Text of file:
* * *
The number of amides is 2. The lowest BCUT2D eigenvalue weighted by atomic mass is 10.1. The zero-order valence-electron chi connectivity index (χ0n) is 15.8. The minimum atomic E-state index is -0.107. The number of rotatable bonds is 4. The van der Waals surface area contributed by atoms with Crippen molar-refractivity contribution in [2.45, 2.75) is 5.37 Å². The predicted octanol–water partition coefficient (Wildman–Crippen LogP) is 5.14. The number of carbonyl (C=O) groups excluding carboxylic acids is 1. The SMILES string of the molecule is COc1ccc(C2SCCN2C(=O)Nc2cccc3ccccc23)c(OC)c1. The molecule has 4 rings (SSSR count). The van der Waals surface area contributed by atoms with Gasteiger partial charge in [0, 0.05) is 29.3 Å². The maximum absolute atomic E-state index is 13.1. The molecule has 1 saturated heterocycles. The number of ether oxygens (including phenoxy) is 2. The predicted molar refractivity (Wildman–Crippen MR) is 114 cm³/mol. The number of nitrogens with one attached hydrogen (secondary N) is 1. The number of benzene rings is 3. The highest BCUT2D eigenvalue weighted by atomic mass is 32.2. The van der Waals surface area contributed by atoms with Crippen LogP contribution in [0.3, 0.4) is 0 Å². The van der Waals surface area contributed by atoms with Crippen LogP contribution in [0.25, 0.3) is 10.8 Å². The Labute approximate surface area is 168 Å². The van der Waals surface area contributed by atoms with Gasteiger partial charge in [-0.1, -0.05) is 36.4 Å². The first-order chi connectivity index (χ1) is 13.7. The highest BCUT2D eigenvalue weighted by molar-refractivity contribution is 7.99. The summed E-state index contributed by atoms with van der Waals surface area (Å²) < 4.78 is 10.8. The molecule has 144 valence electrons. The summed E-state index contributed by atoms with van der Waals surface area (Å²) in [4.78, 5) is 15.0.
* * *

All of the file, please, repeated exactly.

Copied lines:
The number of amides is 2. The lowest BCUT2D eigenvalue weighted by atomic mass is 10.1. The zero-order valence-electron chi connectivity index (χ0n) is 15.8. The minimum atomic E-state index is -0.107. The number of rotatable bonds is 4. The van der Waals surface area contributed by atoms with Crippen molar-refractivity contribution in [2.45, 2.75) is 5.37 Å². The predicted octanol–water partition coefficient (Wildman–Crippen LogP) is 5.14. The number of carbonyl (C=O) groups excluding carboxylic acids is 1. The SMILES string of the molecule is COc1ccc(C2SCCN2C(=O)Nc2cccc3ccccc23)c(OC)c1. The molecule has 4 rings (SSSR count). The van der Waals surface area contributed by atoms with Gasteiger partial charge in [0, 0.05) is 29.3 Å². The maximum absolute atomic E-state index is 13.1. The molecule has 1 saturated heterocycles. The number of ether oxygens (including phenoxy) is 2. The predicted molar refractivity (Wildman–Crippen MR) is 114 cm³/mol. The number of nitrogens with one attached hydrogen (secondary N) is 1. The number of benzene rings is 3. The highest BCUT2D eigenvalue weighted by atomic mass is 32.2. The van der Waals surface area contributed by atoms with Crippen LogP contribution in [0.3, 0.4) is 0 Å². The van der Waals surface area contributed by atoms with Crippen LogP contribution in [0.25, 0.3) is 10.8 Å². The Labute approximate surface area is 168 Å². The van der Waals surface area contributed by atoms with Gasteiger partial charge in [-0.1, -0.05) is 36.4 Å². The first-order chi connectivity index (χ1) is 13.7. The highest BCUT2D eigenvalue weighted by molar-refractivity contribution is 7.99. The summed E-state index contributed by atoms with van der Waals surface area (Å²) < 4.78 is 10.8. The molecule has 144 valence electrons. The summed E-state index contributed by atoms with van der Waals surface area (Å²) in [4.78, 5) is 15.0.